A gang planning a 'job' find themselves living with a little old lady, who thinks they are musicians. When the gang set out to kill Mrs Wilberforce, they run into one problem after another, and they get what they deserve.Written by
Opening credits: The events and characters portrayed in this film are fictitious. See more »
When the Professor and Louis are fighting on wasteland towards the end of the film, a 'white-shirted' man can be seen watching the action from a warehouse window in the distance. Moments later when shot from a different angle, the man is gone. See more »
[At the police station]
And it's a brown horse, eleven years old, and answers to the name of Dennis.
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During the opening credits, roses are shown, to highlight the fact that William Rose wrote the screenplay. See more »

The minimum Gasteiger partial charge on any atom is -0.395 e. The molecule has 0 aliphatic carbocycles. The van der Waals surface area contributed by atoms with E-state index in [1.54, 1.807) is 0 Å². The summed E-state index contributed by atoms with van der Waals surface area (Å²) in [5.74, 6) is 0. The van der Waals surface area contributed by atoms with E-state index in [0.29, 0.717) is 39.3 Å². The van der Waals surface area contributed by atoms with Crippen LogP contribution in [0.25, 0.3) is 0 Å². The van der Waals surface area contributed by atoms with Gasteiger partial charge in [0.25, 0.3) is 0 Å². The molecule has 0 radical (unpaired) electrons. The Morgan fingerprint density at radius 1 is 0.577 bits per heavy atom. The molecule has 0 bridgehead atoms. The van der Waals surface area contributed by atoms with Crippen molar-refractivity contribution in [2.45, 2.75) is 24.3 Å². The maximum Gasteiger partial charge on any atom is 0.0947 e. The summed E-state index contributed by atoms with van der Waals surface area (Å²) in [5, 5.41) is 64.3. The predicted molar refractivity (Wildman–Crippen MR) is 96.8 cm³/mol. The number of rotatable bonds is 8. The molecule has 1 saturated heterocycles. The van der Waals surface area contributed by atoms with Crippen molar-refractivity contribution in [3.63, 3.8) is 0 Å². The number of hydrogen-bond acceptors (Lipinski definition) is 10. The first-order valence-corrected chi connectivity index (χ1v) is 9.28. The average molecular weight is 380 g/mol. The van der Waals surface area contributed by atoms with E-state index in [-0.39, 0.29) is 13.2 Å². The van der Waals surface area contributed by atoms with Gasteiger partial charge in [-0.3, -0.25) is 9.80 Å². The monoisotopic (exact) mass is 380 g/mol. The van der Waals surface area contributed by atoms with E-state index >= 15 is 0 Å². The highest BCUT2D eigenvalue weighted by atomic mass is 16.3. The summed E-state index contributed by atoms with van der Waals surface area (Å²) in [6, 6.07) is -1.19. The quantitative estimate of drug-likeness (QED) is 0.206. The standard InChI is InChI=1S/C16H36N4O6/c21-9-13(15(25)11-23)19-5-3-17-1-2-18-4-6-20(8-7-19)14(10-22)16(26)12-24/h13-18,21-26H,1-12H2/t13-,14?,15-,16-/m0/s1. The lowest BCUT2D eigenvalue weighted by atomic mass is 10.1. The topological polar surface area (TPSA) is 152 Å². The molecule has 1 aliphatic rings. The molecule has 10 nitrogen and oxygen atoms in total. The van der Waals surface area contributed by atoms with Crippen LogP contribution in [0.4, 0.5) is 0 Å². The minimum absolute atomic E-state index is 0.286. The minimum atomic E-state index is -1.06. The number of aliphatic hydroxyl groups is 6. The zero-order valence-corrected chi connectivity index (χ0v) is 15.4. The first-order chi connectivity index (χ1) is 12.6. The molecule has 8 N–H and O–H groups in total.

Silver Threads Among The Gold
Music by H.P. Danks
Lyrics by Eben E. Rexford
(played and sung in the parlour of Mrs. Wilberforce's house) See more »
Brilliant. Absolutely Brilliant.
Where did they dig up Katie Johnson? How she balances the act of a sweet old lady who is respected yet still patronized with the toughness of a strong woman who upholds justice is a joy to watch. All the while completely unawares of the true danger surrounding her. Her performance is simply great and side-splittingly funny. The rest of the cast display their usual talents, particularly the fumbling of Cecil Parker and the mean looking Herbert Lom. It's also interesting to see a very young Peter Sellers who would soon hit his stride a few years later. The dark lighting and moody scenes are perfect for this comedy and are very typical of British films of the era, so the look is familiar right away as you begin to watch. The "Tea Party" scene is just a riot. Odd to see so many negative comments on the film - it's one of if not the best Ealing film and deservedly regarded as one the best comedies of all time. They just dont make them like this anymore.
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